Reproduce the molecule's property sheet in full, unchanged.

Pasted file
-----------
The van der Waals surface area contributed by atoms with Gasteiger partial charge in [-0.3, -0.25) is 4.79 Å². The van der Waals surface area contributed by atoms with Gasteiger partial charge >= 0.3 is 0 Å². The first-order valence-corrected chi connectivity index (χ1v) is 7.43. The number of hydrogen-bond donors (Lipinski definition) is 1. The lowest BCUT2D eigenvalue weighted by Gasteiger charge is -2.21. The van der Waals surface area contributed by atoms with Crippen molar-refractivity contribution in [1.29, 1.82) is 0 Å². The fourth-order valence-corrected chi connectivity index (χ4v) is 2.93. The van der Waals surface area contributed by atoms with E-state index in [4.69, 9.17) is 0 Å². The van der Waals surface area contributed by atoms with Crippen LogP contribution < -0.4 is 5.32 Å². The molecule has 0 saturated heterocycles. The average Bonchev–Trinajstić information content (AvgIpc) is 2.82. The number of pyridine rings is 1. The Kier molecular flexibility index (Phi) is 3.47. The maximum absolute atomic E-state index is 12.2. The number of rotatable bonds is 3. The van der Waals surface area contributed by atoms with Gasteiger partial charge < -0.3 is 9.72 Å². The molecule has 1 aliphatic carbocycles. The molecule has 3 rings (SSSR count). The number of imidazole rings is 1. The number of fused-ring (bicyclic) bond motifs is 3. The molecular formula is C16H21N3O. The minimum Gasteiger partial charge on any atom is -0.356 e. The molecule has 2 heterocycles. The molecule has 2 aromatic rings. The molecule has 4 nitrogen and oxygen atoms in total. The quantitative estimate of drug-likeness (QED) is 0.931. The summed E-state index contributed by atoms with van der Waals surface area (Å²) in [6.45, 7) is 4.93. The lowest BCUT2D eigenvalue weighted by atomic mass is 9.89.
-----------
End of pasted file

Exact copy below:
The van der Waals surface area contributed by atoms with Gasteiger partial charge in [-0.3, -0.25) is 4.79 Å². The van der Waals surface area contributed by atoms with Gasteiger partial charge >= 0.3 is 0 Å². The first-order valence-corrected chi connectivity index (χ1v) is 7.43. The number of hydrogen-bond donors (Lipinski definition) is 1. The lowest BCUT2D eigenvalue weighted by Gasteiger charge is -2.21. The van der Waals surface area contributed by atoms with Crippen molar-refractivity contribution in [1.29, 1.82) is 0 Å². The fourth-order valence-corrected chi connectivity index (χ4v) is 2.93. The van der Waals surface area contributed by atoms with E-state index in [4.69, 9.17) is 0 Å². The van der Waals surface area contributed by atoms with Crippen LogP contribution < -0.4 is 5.32 Å². The molecule has 0 saturated heterocycles. The average Bonchev–Trinajstić information content (AvgIpc) is 2.82. The number of pyridine rings is 1. The Kier molecular flexibility index (Phi) is 3.47. The maximum absolute atomic E-state index is 12.2. The number of rotatable bonds is 3. The van der Waals surface area contributed by atoms with Gasteiger partial charge < -0.3 is 9.72 Å². The molecule has 1 aliphatic carbocycles. The molecule has 3 rings (SSSR count). The number of imidazole rings is 1. The number of fused-ring (bicyclic) bond motifs is 3. The molecular formula is C16H21N3O. The minimum Gasteiger partial charge on any atom is -0.356 e. The molecule has 2 heterocycles. The molecule has 2 aromatic rings. The molecule has 4 nitrogen and oxygen atoms in total. The quantitative estimate of drug-likeness (QED) is 0.931. The summed E-state index contributed by atoms with van der Waals surface area (Å²) in [6.45, 7) is 4.93. The lowest BCUT2D eigenvalue weighted by atomic mass is 9.89.